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Archive (2015–2005)

A Patient-specific in vivo Tumor and Normal Tissue Model for Prediction of the Response to Radiotherapy

Journal: Methods of Information in Medicine
Subtitle: A journal stressing, for more than 50 years, the methodology and scientific fundamentals of organizing, representing and analyzing data, information and knowledge in biomedicine and health care
ISSN: 0026-1270
DOI: http://dx.doi.org/10.1160/ME0312
Issue: 2007 (Vol. 46): Issue 3 2007
Pages: 367-375

A Patient-specific in vivo Tumor and Normal Tissue Model for Prediction of the Response to Radiotherapy

V. P. Antipas, G. S. Stamatakos, N. K. Uzunoglu

In Silico Oncology Group, Microwave and Fibre Optics Laboratory, School of Electrical and Computer Engineering, National Technical University of Athens, Athens, Greece

Keywords

In silico oncology, Simulation models, Integrative cancer biology, radiobiology, Glioblstoma multiforme

Summary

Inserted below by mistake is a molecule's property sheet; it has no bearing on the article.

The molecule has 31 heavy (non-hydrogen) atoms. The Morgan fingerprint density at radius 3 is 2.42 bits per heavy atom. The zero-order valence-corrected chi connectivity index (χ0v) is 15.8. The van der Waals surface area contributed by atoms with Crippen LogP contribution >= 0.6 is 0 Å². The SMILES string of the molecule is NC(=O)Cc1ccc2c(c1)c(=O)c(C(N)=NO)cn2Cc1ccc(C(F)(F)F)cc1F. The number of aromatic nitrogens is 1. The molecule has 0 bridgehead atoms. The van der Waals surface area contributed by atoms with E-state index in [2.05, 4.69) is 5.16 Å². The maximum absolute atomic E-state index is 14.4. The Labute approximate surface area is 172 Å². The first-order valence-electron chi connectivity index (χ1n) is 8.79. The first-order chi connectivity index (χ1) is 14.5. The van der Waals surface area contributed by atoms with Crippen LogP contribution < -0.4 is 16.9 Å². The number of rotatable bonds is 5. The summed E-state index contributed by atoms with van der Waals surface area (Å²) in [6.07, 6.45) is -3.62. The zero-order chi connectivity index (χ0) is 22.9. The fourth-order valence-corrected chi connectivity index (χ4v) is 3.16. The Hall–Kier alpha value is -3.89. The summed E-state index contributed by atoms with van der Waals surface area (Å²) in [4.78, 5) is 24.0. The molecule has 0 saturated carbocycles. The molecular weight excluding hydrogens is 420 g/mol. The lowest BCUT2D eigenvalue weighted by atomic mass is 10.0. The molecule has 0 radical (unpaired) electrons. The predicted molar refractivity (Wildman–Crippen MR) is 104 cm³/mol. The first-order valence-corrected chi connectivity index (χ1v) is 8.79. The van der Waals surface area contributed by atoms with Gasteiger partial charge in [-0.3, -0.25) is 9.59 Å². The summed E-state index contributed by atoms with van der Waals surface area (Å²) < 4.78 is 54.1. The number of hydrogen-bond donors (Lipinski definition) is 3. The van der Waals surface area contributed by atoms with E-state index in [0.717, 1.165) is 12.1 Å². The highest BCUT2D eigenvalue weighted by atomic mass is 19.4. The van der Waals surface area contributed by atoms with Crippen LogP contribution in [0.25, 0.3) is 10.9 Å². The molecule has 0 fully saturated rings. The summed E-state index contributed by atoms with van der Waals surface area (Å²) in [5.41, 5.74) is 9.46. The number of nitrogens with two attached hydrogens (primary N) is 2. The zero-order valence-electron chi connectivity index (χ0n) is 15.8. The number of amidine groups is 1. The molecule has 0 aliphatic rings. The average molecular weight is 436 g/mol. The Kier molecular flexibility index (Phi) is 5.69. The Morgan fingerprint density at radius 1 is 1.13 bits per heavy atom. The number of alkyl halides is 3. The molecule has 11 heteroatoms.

Objectives: Integration of multiscale experimental cancer biology through the development of computer simulation models seems to be a necessary step towards the better understanding of cancer and patient- individualized treatment optimization. The integration of a four-dimensional patient-specific model of in vivo tumor response to radiotherapy developed by our group with a model of slowly responding normal tissue based on W. Duechting’s approach is presented in this paper. The case of glioblastoma multiforme and its surrounding neural tissue is addressed as a modeling paradigm. Methods: A cubic discretizing mesh is superimposed upon the anatomic region of interest as is reconstructed from pertinent imaging (e.g. MRI) data. On each geometrical cell of the mesh the most crucial biological “laws” e.g. metabolism, cell cycling, tumor geometry changes, cell kill following irradiation etc. are applied. Slowly responding normal neural tissue is modeled by a functional compartment containing indivisible cells and a divisible compartment containing glial cells. Results: The model code has been executed for a simulated period normally covering the radiotherapy course duration and extending a few days after its completion. The following schemes have been simulated: standard fractionation, hyperfractionation, accelerated fractionation, accelerated hyperfractionation and hypofractionation. The predictions are in agreement with the outcome of the RTOG 83-02 phase I/II trial, the retrospective study conducted by Sugawara et al. and the theoretical predictions of Duechting et al. Conclusions: The presented model, although oversimplified, may serve as a basis for a refined simulation of the biological mechanisms involved in tumor and normal tissue response to radiotherapy.

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